Although most people think of ticks as insects, they are actually mites, a species closely related to the spider. Ticks have eight legs, where insects have only six. According to the Alabama Cooperative Extension, ticks don't travel on their own. If you have ticks in your yard, they have probably hitched a ride on a warm-blooded animal such as a pet or a squirrel. Ticks are a major concern because they carry Rocky Mountain spotted fever and Lyme disease. Repel ticks by eliminating them on your pets.
Bathe your pets with a tick-control shampoo. Lather your pet's belly, leg joints, around the collar area and between the toes where ticks will attach themselves. Be careful not to get soap or water into your pet's eyes, nose or mouth.
Employ flea and tick preventatives on your pet such as a flea and tick collar, and a liquid repellent.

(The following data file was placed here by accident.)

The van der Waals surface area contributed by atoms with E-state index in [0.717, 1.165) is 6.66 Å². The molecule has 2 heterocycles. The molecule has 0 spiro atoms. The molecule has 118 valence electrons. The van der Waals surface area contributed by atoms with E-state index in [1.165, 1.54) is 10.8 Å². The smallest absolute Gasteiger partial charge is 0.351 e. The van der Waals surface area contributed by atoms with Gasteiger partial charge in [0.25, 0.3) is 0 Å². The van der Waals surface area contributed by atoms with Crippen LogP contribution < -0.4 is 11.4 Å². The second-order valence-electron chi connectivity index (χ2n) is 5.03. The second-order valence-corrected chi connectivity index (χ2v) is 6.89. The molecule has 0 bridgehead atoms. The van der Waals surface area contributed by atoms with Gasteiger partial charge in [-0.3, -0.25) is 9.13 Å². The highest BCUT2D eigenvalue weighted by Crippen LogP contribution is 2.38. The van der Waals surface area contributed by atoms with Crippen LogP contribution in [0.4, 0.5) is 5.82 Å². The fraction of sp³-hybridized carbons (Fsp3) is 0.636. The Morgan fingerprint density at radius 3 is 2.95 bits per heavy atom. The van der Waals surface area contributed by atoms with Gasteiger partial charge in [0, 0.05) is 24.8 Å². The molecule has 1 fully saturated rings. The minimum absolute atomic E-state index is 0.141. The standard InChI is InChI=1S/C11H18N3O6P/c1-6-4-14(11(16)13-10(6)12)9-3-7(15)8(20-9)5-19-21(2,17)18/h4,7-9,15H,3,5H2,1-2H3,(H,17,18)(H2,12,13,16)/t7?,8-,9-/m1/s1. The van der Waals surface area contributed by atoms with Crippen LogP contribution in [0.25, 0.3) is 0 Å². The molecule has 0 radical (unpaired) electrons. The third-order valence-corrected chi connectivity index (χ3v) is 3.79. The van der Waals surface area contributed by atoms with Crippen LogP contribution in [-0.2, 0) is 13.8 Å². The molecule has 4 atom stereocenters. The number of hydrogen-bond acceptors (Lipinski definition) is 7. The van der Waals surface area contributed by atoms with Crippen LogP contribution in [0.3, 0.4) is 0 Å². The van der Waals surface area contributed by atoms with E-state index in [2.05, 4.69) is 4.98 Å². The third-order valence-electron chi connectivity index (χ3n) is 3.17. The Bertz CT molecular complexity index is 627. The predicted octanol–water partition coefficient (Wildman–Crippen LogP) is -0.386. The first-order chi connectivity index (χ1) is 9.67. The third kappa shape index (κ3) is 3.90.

Mow your lawn regularly, eliminate all ground cover, pick up all debris in the yard and move any wood piles away from the yard. This will eliminate any cover that ticks can hide in.
Trim the bushes in your yard so that ticks can't shelter in them.
Create a barrier between your yard and any wooded areas by installing a 3-foot-wide, 3-inch-deep gravel trench.
Remove any landscaping features such as a waterfall or pond. Features such as these attract birds, deer, raccoons and squirrels that attract ticks.
Plant herbs that naturally repel ticks, including garlic and basil.
Place powdered sulfur in a pillowcase. Tie the mouth shut with a piece of garden twine. Leave a piece of the twine longer so that you can pull the pillowcase on the ground. Drag the pillowcase in strips over your lawn to distribute the sulfur over the yard. Repeat after every rain.